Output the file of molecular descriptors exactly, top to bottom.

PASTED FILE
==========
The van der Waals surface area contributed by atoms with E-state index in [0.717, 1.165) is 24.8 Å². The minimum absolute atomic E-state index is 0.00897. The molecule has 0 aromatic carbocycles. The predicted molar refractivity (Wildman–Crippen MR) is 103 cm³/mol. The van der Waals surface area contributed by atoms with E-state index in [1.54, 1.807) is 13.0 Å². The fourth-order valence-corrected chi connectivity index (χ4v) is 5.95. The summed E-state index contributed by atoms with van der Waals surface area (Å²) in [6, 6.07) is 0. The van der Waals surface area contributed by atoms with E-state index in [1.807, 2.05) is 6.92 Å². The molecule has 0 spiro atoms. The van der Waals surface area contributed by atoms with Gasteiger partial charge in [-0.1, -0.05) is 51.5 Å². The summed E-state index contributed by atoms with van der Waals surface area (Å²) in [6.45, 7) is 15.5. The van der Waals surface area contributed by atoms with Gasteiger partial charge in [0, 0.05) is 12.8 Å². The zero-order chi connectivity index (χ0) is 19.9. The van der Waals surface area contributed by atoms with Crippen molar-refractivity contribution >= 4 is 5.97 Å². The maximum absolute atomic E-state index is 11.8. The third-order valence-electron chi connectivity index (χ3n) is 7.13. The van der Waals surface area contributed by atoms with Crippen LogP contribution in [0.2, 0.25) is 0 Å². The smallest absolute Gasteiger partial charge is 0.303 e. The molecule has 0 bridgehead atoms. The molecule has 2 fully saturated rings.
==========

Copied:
The van der Waals surface area contributed by atoms with E-state index in [0.717, 1.165) is 24.8 Å². The minimum absolute atomic E-state index is 0.00897. The molecule has 0 aromatic carbocycles. The predicted molar refractivity (Wildman–Crippen MR) is 103 cm³/mol. The van der Waals surface area contributed by atoms with E-state index in [1.54, 1.807) is 13.0 Å². The fourth-order valence-corrected chi connectivity index (χ4v) is 5.95. The summed E-state index contributed by atoms with van der Waals surface area (Å²) in [6, 6.07) is 0. The van der Waals surface area contributed by atoms with E-state index in [1.807, 2.05) is 6.92 Å². The molecule has 0 spiro atoms. The van der Waals surface area contributed by atoms with Gasteiger partial charge in [-0.1, -0.05) is 51.5 Å². The summed E-state index contributed by atoms with van der Waals surface area (Å²) in [6.45, 7) is 15.5. The van der Waals surface area contributed by atoms with Gasteiger partial charge in [0, 0.05) is 12.8 Å². The zero-order chi connectivity index (χ0) is 19.9. The van der Waals surface area contributed by atoms with Crippen molar-refractivity contribution >= 4 is 5.97 Å². The maximum absolute atomic E-state index is 11.8. The third-order valence-electron chi connectivity index (χ3n) is 7.13. The van der Waals surface area contributed by atoms with Crippen LogP contribution in [0.2, 0.25) is 0 Å². The smallest absolute Gasteiger partial charge is 0.303 e. The molecule has 0 bridgehead atoms. The molecule has 2 fully saturated rings.